Abstract: International business literature widely recognizes that political forces play a crucial role in modern corporations. Yet, rare are the studies of how foreign operations mitigate the detrimental effect that firm-level political exposure has on the cost of lending. We study such channels in a sample of U.S. corporations with foreign subsidiaries in 69 countries. We proxy firm-level political exposure via political sentiment. We show that firms with lower political sentiment (i.e., higher political exposure) have a higher cost of lending. We document that multinational enterprises with a presence in many countries, and those having an extended network of foreign subsidiaries can lower the harmful effects of increased political uncertainty. This outcome also holds in the presence of foreign economies of scale, and when multinational corporations have foreign subsidiaries in countries with higher political polarization.
    Keywords: political sentiment, syndicated loans, multinationals, international diversification
    JEL: G21 G18 P16
    Date: 2020–12
  13. By: Christine Blandhol; Magne Mogstad; Peter Nilsson; Ola Lotherington Vestad
    Abstract: Do employees benefit from worker representation on corporate boards? Economists and policymakers are keenly interested in this question – especially lately, as worker representation is widely promoted as an important way to ensure the interests and views of the workers. To investigate this question, we apply a variety of research designs to administrative data from Norway. We find that a worker is paid more and faces less earnings risk if she gets a job in a firm with worker representation on the corporate board. However, these gains in wages and declines in earnings risk are not caused by worker representation per se. Instead, the wage premium and reduced earnings risk reflect that firms with worker representation are likely to be larger and unionized, and that larger and unionized firms tend to both pay a premium and provide better insurance to workers against fluctuations in firm performance. Conditional on the firm’s size and unionization rate, worker representation has little if any effect. Taken together, these findings suggest that while workers may indeed benefit from being employed in firms with worker representation, they would not benefit from legislation mandating worker representation on corporate boards.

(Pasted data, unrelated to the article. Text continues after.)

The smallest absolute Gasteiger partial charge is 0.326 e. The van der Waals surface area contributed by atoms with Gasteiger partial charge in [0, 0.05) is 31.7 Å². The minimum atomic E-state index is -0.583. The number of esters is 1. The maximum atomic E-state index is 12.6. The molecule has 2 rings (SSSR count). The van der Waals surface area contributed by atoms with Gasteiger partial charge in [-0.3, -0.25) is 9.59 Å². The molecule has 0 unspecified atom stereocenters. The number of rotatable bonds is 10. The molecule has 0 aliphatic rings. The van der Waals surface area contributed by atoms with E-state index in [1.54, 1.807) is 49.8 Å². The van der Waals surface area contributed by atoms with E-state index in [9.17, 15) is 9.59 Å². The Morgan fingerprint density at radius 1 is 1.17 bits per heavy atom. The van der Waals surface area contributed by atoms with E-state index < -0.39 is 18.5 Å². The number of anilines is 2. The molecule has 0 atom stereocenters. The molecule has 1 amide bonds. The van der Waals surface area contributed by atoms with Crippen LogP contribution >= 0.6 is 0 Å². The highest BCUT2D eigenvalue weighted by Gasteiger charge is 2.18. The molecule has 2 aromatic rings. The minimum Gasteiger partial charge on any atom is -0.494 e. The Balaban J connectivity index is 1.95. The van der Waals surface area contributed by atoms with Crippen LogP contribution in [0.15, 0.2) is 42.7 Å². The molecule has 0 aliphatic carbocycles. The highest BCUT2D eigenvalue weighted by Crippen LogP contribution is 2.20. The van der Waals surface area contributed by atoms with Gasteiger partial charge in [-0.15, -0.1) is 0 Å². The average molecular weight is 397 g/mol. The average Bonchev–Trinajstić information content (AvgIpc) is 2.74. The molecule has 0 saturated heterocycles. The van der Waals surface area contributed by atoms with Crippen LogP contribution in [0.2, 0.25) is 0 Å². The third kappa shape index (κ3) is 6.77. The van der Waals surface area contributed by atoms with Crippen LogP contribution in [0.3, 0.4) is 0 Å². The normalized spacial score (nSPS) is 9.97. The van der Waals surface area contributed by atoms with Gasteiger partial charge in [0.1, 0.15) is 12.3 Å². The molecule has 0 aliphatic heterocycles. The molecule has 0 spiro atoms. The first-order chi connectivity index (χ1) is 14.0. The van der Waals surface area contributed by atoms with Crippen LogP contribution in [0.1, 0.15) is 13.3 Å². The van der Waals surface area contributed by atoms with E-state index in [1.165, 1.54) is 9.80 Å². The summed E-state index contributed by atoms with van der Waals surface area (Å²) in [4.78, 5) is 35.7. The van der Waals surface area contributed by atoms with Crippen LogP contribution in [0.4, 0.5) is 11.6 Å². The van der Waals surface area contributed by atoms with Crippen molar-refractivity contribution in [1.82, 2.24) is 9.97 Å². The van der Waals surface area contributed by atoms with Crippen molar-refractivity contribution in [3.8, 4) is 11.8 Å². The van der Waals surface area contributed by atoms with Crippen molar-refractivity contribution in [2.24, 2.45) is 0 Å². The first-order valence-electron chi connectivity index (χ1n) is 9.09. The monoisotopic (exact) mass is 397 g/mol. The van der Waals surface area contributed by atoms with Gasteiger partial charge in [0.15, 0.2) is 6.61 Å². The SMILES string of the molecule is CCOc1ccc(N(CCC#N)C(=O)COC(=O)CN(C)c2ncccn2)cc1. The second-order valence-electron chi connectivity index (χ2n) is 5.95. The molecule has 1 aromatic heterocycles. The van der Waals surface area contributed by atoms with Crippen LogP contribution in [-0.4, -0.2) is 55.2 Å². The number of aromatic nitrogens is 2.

Keywords: worker compensation, worker representation, corporate governance, unions
    JEL: G34 G38 J31 J54 J58
    Date: 2020
  14. By: Olena Havrylchyk (CES - Centre d'économie de la Sorbonne - UP1 - Université Panthéon-Sorbonne - CNRS - Centre National de la Recherche Scientifique, Labex ReFi - UP1 - Université Panthéon-Sorbonne); Aref Mahdavi-Ardekani (CES - Centre d'économie de la Sorbonne - UP1 - Université Panthéon-Sorbonne - CNRS - Centre National de la Recherche Scientifique)
    Abstract: This paper explores the short_term impact of borrowing via lending_based crowdfunding on performance and health of small and medium enterprises (SMEs) in France. We find that firms borrowing from lending-based crowdfunding platforms are more dynamic (higher asset growth and higher profitability) and innovative, but they have lower leverage, less cash, higher funding costs and less tangible assets that could be pledged as as collateral. To account for this selection bias, we construct three control groups by using Propensity Score Matching, Mahalanobis Distance Matching and Coarsened Exact Matching methods and then run difference-in-difference regressions. We find that borrowing via lending-based crowdfunding platforms increases SMEs' leverage and interest rate burden in the short-term, but these impacts disappear after two years. We observe asset growth during the year of borrowing, but no impact on sales growth, investment, employment or profitability.
    Keywords: lending-based crowdfunding,firm financing,firm performance,informational asymmetry
    Date: 2020–08